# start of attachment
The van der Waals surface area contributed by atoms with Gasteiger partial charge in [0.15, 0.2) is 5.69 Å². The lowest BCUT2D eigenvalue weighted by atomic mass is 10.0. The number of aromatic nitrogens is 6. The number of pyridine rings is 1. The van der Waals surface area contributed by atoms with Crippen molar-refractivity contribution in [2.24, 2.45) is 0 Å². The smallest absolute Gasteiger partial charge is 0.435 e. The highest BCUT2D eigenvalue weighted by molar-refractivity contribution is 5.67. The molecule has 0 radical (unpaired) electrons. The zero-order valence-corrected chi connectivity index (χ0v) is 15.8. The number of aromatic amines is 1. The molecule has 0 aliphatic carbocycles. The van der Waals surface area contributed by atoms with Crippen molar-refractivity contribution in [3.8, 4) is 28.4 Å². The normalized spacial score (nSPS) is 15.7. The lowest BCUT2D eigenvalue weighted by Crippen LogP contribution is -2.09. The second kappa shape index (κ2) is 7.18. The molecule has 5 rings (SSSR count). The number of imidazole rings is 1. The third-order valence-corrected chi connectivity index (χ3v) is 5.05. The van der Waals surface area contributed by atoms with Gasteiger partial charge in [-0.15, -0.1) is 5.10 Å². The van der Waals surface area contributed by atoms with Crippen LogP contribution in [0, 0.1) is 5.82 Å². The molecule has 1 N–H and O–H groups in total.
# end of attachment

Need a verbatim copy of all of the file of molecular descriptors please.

The van der Waals surface area contributed by atoms with Gasteiger partial charge in [0.15, 0.2) is 5.69 Å². The lowest BCUT2D eigenvalue weighted by atomic mass is 10.0. The number of aromatic nitrogens is 6. The number of pyridine rings is 1. The van der Waals surface area contributed by atoms with Crippen molar-refractivity contribution in [2.24, 2.45) is 0 Å². The smallest absolute Gasteiger partial charge is 0.435 e. The highest BCUT2D eigenvalue weighted by molar-refractivity contribution is 5.67. The molecule has 0 radical (unpaired) electrons. The zero-order valence-corrected chi connectivity index (χ0v) is 15.8. The number of aromatic amines is 1. The molecule has 0 aliphatic carbocycles. The van der Waals surface area contributed by atoms with Crippen molar-refractivity contribution in [3.8, 4) is 28.4 Å². The normalized spacial score (nSPS) is 15.7. The lowest BCUT2D eigenvalue weighted by Crippen LogP contribution is -2.09. The second kappa shape index (κ2) is 7.18. The molecule has 5 rings (SSSR count). The number of imidazole rings is 1. The third-order valence-corrected chi connectivity index (χ3v) is 5.05. The van der Waals surface area contributed by atoms with Gasteiger partial charge in [-0.15, -0.1) is 5.10 Å². The van der Waals surface area contributed by atoms with Crippen LogP contribution in [0, 0.1) is 5.82 Å². The molecule has 1 N–H and O–H groups in total.